Flowers for the garden

A popular phrase about beauty requiring sacrifice can be fully attributed to the cottage: in order to make it truly beautiful, gardeners often sacrifice their strength, time, money ... But what if there is not enough time or experience, but do you want beauty? It's nice to relax among the elegant flower beds and flower beds - is it really possible only at the cost of titanic efforts? Not at all!

Matricaria

The flowering perennial plant marticaria (Matricaria), which is also called chamomile, is a representative of the family Asteraceae (Asters). This genus unites approximately 20 species. The most popular among them is the chamomile, which is widely used for medicinal and medicinal purposes. Under natural conditions, this plant can be found in South Africa, Eurasia and America, while it was also brought to Australia. Chamomiles are also called plants of other genera belonging to the Astrov family, similar to martikaria, for example: navel, gerbera, doronicum, feverfew, nyvyanik and aster. The fact is that all these plants form flowering baskets during flowering. In such a plant, the scientific name was derived from the Latin word translated "uterus", this is due to the fact that chamomile has long been used to treat gynecological diseases. The Russian name was borrowed from the Polish language, while it is considered to be derived from the word romana translated as "Roman", this is due to the fact that in the 16th century martikaria was called the "Roman color."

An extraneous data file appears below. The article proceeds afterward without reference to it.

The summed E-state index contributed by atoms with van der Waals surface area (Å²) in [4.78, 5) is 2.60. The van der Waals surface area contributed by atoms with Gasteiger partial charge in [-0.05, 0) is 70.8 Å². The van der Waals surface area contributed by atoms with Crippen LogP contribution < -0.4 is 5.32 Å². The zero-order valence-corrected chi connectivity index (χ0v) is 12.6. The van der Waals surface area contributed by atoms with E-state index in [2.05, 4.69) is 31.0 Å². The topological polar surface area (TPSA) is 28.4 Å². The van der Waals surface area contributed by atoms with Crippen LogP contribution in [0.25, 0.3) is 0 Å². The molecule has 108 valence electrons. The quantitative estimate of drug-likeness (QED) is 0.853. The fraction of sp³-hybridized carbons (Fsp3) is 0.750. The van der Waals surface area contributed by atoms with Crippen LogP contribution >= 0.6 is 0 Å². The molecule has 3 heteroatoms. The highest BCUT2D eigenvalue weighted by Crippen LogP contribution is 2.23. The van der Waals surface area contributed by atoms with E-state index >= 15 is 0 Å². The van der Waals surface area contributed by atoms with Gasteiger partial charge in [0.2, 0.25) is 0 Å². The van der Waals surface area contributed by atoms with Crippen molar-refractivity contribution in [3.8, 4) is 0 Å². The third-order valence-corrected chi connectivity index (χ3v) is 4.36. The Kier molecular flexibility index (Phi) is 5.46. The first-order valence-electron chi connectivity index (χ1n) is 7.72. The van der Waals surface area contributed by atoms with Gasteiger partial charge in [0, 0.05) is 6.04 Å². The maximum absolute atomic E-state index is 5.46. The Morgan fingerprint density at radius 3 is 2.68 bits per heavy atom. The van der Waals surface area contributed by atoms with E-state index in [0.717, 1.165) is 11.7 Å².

Features of martikaria
Matricaria
Martikaria is not a very tall herbaceous perennial. The structure of cirrus-dissected leaf plates includes many small fractions. Shields consist of hemispherical inflorescences-baskets, in diameter reaching 0.4–2 centimeters. Such baskets are formed by bisexual tubular yellow flowers, which are collected in the middle into a disk, and also by pistil false tongues - they are painted white and frame the disk. The fruit is an achene. Such a culture has a not very strong, but specific smell, its pollination is due to bees or wasps. Seed remains viable for 3 years.

Doronicum